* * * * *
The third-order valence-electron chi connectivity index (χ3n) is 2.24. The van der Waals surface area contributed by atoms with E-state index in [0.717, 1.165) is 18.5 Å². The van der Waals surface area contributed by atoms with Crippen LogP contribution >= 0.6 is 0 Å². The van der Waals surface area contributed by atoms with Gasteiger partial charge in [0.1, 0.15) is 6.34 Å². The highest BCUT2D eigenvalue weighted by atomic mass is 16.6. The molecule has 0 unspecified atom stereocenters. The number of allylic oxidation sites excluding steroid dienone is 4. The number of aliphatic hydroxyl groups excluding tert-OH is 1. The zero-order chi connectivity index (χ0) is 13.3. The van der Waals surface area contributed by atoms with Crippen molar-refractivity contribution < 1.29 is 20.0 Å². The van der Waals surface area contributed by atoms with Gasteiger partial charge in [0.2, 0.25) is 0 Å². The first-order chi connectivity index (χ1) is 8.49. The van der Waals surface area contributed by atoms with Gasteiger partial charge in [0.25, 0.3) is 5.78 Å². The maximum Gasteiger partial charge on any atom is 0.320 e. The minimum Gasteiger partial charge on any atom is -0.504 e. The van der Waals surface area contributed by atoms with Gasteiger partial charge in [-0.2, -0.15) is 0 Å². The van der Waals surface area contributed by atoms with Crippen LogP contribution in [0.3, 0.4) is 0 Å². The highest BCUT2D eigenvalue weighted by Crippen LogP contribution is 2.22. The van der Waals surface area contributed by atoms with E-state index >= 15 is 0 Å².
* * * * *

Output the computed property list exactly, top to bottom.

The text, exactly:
The third-order valence-electron chi connectivity index (χ3n) is 2.24. The van der Waals surface area contributed by atoms with E-state index in [0.717, 1.165) is 18.5 Å². The van der Waals surface area contributed by atoms with Crippen LogP contribution >= 0.6 is 0 Å². The van der Waals surface area contributed by atoms with Gasteiger partial charge in [0.1, 0.15) is 6.34 Å². The highest BCUT2D eigenvalue weighted by atomic mass is 16.6. The molecule has 0 unspecified atom stereocenters. The number of allylic oxidation sites excluding steroid dienone is 4. The number of aliphatic hydroxyl groups excluding tert-OH is 1. The zero-order chi connectivity index (χ0) is 13.3. The van der Waals surface area contributed by atoms with Crippen molar-refractivity contribution < 1.29 is 20.0 Å². The van der Waals surface area contributed by atoms with Gasteiger partial charge in [0.2, 0.25) is 0 Å². The first-order chi connectivity index (χ1) is 8.49. The van der Waals surface area contributed by atoms with Gasteiger partial charge in [0.25, 0.3) is 5.78 Å². The maximum Gasteiger partial charge on any atom is 0.320 e. The minimum Gasteiger partial charge on any atom is -0.504 e. The van der Waals surface area contributed by atoms with Gasteiger partial charge in [-0.2, -0.15) is 0 Å². The van der Waals surface area contributed by atoms with Crippen LogP contribution in [0.3, 0.4) is 0 Å². The highest BCUT2D eigenvalue weighted by Crippen LogP contribution is 2.22. The van der Waals surface area contributed by atoms with E-state index >= 15 is 0 Å².